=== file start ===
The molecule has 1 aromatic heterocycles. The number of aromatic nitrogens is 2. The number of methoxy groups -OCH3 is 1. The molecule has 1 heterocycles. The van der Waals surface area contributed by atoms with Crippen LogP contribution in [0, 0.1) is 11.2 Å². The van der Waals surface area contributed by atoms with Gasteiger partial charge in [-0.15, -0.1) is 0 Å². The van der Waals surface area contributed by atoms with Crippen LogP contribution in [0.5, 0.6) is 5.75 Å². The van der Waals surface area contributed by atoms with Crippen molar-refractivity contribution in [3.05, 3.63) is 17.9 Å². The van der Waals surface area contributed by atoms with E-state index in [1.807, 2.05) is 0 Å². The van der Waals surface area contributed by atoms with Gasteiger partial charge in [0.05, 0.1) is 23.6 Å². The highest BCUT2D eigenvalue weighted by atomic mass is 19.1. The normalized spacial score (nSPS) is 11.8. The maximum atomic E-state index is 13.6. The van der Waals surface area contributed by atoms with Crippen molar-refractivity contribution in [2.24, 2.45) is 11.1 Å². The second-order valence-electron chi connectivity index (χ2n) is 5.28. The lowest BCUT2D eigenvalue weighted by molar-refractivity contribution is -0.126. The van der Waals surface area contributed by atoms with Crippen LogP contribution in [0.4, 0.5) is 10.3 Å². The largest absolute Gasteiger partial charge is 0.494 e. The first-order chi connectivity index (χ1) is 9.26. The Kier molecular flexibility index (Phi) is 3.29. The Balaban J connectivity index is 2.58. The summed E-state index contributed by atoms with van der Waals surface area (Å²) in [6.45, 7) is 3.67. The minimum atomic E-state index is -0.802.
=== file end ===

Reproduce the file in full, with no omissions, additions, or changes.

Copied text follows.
The molecule has 1 aromatic heterocycles. The number of aromatic nitrogens is 2. The number of methoxy groups -OCH3 is 1. The molecule has 1 heterocycles. The van der Waals surface area contributed by atoms with Crippen LogP contribution in [0, 0.1) is 11.2 Å². The van der Waals surface area contributed by atoms with Gasteiger partial charge in [-0.15, -0.1) is 0 Å². The van der Waals surface area contributed by atoms with Crippen LogP contribution in [0.5, 0.6) is 5.75 Å². The van der Waals surface area contributed by atoms with Crippen molar-refractivity contribution in [3.05, 3.63) is 17.9 Å². The van der Waals surface area contributed by atoms with E-state index in [1.807, 2.05) is 0 Å². The van der Waals surface area contributed by atoms with Gasteiger partial charge in [0.05, 0.1) is 23.6 Å². The highest BCUT2D eigenvalue weighted by atomic mass is 19.1. The normalized spacial score (nSPS) is 11.8. The maximum atomic E-state index is 13.6. The van der Waals surface area contributed by atoms with Crippen molar-refractivity contribution in [2.24, 2.45) is 11.1 Å². The second-order valence-electron chi connectivity index (χ2n) is 5.28. The lowest BCUT2D eigenvalue weighted by molar-refractivity contribution is -0.126. The van der Waals surface area contributed by atoms with Crippen LogP contribution in [0.4, 0.5) is 10.3 Å². The largest absolute Gasteiger partial charge is 0.494 e. The first-order chi connectivity index (χ1) is 9.26. The Kier molecular flexibility index (Phi) is 3.29. The Balaban J connectivity index is 2.58. The summed E-state index contributed by atoms with van der Waals surface area (Å²) in [6.45, 7) is 3.67. The minimum atomic E-state index is -0.802.